11/05/19
Brice Bunner
Sourcing

Unpacking Apple’s demons with Right to Repair

    

Apple can't decide what to do the right way.We all love things to be black and white, don’t we? We quickly demonize companies for choosing to do something that chafes with our sensibilities while we laud those who provide us with something new and different… well, until we see how they made it. But "business" isn’t that cut-and-dry. There are factors that compound factors and motives that counter other motives all the time. And nothing embodies this more than Apple’s position on Right to Repair (R2R).

Why the green Apple spoils

There is certainly no shortage of evidence that Apple is pushing to be green. Between investing in designing robots to dismantle iPhones with surgical precision, or building a giant hoop powered exclusively with renewables, they are obviously on-board with the message. But then Mr. Hyde appears, and they release roughly a dozen new, marginally improved, products which continue to add to the e-waste stream pouring out of our homes and offices.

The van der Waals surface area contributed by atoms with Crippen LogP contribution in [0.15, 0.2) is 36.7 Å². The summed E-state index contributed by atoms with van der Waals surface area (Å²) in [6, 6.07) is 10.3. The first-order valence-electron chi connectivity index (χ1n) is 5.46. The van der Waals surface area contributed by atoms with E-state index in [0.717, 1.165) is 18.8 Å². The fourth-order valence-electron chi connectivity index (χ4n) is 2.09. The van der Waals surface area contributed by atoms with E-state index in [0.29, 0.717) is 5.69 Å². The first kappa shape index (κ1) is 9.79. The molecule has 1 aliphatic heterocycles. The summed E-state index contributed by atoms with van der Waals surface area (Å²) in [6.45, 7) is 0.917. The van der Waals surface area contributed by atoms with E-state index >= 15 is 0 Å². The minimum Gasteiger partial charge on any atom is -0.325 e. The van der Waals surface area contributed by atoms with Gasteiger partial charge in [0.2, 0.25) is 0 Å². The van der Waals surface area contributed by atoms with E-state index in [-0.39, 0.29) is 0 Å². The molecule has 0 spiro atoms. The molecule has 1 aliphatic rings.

This is the dichotomy of a green manufacturing business: what is needed to make business profitable directly opposes any good being done environmentally. This is largely true because of the materials at our disposal; plastics and lithium-ion batteries are not particularly eco-friendly.

But there is another dark spot on Apple’s sustainability that could very easily be removed—if only they would see it that way. The Right to Repair (R2R) is a movement intent on getting manufacturers (like Apple) to release documentation, parts, and tools for consumers to be able to repair their own devices—a decidedly sustainable move. And it’s one that Apple is doggedly fighting.

So, where does this fit in with all the sustainability Apple is claiming to have? I mean, it’s a simple switch that could change the entire spectrum of what Apple is doing—change that waste stream to a circular flow of materials (creating a feedback loop as green as they come in doing so, I might add). As I said earlier, the motivations of business are complex. Apple claims R2R would ruin the integrity of their products. But, sadly, the stain they’re forcing us to leave on the environment (when we can’t prolong the life of our devices through repair) damages their brand more than any repairs ever could.

Hero Image ©: Shutterstock via Vice


We've got another dose of this topic here:Right to Repair should have your ear

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